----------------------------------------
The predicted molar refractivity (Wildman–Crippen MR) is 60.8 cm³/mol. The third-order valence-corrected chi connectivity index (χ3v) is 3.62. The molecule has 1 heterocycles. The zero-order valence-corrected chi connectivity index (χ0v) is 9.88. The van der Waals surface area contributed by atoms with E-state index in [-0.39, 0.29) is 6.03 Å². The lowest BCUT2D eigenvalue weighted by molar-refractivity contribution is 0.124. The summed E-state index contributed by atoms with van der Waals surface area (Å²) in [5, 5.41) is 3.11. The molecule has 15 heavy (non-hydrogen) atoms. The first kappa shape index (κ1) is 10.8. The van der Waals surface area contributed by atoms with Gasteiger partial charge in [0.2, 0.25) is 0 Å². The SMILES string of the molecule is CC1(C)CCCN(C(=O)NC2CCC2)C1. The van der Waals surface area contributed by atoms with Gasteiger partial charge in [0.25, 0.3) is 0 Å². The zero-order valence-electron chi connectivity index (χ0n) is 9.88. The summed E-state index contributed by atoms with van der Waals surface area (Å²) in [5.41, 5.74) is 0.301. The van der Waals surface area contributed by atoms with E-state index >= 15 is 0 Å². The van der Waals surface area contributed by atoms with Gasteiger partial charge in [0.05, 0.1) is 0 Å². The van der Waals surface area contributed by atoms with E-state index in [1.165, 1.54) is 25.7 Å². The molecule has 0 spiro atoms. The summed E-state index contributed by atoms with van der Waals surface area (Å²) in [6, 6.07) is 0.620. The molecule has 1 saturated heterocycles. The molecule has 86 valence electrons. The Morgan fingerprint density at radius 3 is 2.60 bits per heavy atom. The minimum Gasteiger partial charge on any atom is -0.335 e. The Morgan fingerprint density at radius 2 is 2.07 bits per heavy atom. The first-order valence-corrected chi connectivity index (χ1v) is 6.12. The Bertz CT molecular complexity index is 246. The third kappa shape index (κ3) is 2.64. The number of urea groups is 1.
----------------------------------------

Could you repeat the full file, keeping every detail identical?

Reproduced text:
The predicted molar refractivity (Wildman–Crippen MR) is 60.8 cm³/mol. The third-order valence-corrected chi connectivity index (χ3v) is 3.62. The molecule has 1 heterocycles. The zero-order valence-corrected chi connectivity index (χ0v) is 9.88. The van der Waals surface area contributed by atoms with E-state index in [-0.39, 0.29) is 6.03 Å². The lowest BCUT2D eigenvalue weighted by molar-refractivity contribution is 0.124. The summed E-state index contributed by atoms with van der Waals surface area (Å²) in [5, 5.41) is 3.11. The molecule has 15 heavy (non-hydrogen) atoms. The first kappa shape index (κ1) is 10.8. The van der Waals surface area contributed by atoms with Gasteiger partial charge in [0.2, 0.25) is 0 Å². The SMILES string of the molecule is CC1(C)CCCN(C(=O)NC2CCC2)C1. The van der Waals surface area contributed by atoms with Gasteiger partial charge in [0.25, 0.3) is 0 Å². The zero-order valence-electron chi connectivity index (χ0n) is 9.88. The summed E-state index contributed by atoms with van der Waals surface area (Å²) in [5.41, 5.74) is 0.301. The van der Waals surface area contributed by atoms with E-state index >= 15 is 0 Å². The van der Waals surface area contributed by atoms with Gasteiger partial charge in [0.05, 0.1) is 0 Å². The van der Waals surface area contributed by atoms with E-state index in [1.165, 1.54) is 25.7 Å². The molecule has 0 spiro atoms. The summed E-state index contributed by atoms with van der Waals surface area (Å²) in [6, 6.07) is 0.620. The molecule has 1 saturated heterocycles. The molecule has 86 valence electrons. The Morgan fingerprint density at radius 3 is 2.60 bits per heavy atom. The minimum Gasteiger partial charge on any atom is -0.335 e. The Morgan fingerprint density at radius 2 is 2.07 bits per heavy atom. The first-order valence-corrected chi connectivity index (χ1v) is 6.12. The Bertz CT molecular complexity index is 246. The third kappa shape index (κ3) is 2.64. The number of urea groups is 1.